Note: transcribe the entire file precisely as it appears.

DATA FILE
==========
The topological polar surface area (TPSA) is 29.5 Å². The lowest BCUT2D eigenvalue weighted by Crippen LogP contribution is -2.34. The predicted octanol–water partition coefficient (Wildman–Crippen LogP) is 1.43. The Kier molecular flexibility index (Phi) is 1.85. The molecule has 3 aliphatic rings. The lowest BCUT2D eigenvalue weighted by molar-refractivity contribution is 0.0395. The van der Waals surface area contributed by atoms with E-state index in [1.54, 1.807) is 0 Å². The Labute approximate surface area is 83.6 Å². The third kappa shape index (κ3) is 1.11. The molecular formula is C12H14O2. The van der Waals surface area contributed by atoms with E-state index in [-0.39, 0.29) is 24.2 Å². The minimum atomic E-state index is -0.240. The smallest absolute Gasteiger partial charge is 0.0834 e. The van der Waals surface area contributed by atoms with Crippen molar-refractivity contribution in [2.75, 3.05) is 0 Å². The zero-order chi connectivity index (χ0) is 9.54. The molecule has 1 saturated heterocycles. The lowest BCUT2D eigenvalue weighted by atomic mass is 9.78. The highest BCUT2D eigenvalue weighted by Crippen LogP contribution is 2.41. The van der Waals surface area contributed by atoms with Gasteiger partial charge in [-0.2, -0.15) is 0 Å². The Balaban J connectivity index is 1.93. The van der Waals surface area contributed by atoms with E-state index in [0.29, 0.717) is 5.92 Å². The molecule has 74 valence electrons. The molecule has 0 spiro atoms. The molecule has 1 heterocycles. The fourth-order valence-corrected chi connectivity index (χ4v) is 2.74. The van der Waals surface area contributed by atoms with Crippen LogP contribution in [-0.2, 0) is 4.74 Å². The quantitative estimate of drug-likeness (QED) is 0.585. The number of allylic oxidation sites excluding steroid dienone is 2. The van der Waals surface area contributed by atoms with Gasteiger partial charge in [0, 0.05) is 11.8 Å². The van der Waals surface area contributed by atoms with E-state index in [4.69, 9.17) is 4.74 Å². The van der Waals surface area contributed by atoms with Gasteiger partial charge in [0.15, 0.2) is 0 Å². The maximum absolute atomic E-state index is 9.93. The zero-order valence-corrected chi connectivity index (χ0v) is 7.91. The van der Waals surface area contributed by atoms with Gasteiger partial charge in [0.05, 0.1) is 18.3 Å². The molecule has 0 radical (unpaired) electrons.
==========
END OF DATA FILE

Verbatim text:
The topological polar surface area (TPSA) is 29.5 Å². The lowest BCUT2D eigenvalue weighted by Crippen LogP contribution is -2.34. The predicted octanol–water partition coefficient (Wildman–Crippen LogP) is 1.43. The Kier molecular flexibility index (Phi) is 1.85. The molecule has 3 aliphatic rings. The lowest BCUT2D eigenvalue weighted by molar-refractivity contribution is 0.0395. The van der Waals surface area contributed by atoms with E-state index in [1.54, 1.807) is 0 Å². The Labute approximate surface area is 83.6 Å². The third kappa shape index (κ3) is 1.11. The molecular formula is C12H14O2. The van der Waals surface area contributed by atoms with E-state index in [-0.39, 0.29) is 24.2 Å². The minimum atomic E-state index is -0.240. The smallest absolute Gasteiger partial charge is 0.0834 e. The van der Waals surface area contributed by atoms with Crippen molar-refractivity contribution in [2.75, 3.05) is 0 Å². The zero-order chi connectivity index (χ0) is 9.54. The molecule has 1 saturated heterocycles. The lowest BCUT2D eigenvalue weighted by atomic mass is 9.78. The highest BCUT2D eigenvalue weighted by Crippen LogP contribution is 2.41. The van der Waals surface area contributed by atoms with Gasteiger partial charge in [-0.2, -0.15) is 0 Å². The Balaban J connectivity index is 1.93. The van der Waals surface area contributed by atoms with E-state index in [0.29, 0.717) is 5.92 Å². The molecule has 74 valence electrons. The molecule has 0 spiro atoms. The molecule has 1 heterocycles. The fourth-order valence-corrected chi connectivity index (χ4v) is 2.74. The van der Waals surface area contributed by atoms with Crippen LogP contribution in [-0.2, 0) is 4.74 Å². The quantitative estimate of drug-likeness (QED) is 0.585. The number of allylic oxidation sites excluding steroid dienone is 2. The van der Waals surface area contributed by atoms with Gasteiger partial charge in [0, 0.05) is 11.8 Å². The van der Waals surface area contributed by atoms with E-state index in [4.69, 9.17) is 4.74 Å². The van der Waals surface area contributed by atoms with Gasteiger partial charge in [0.15, 0.2) is 0 Å². The maximum absolute atomic E-state index is 9.93. The zero-order valence-corrected chi connectivity index (χ0v) is 7.91. The van der Waals surface area contributed by atoms with Gasteiger partial charge in [0.05, 0.1) is 18.3 Å². The molecule has 0 radical (unpaired) electrons.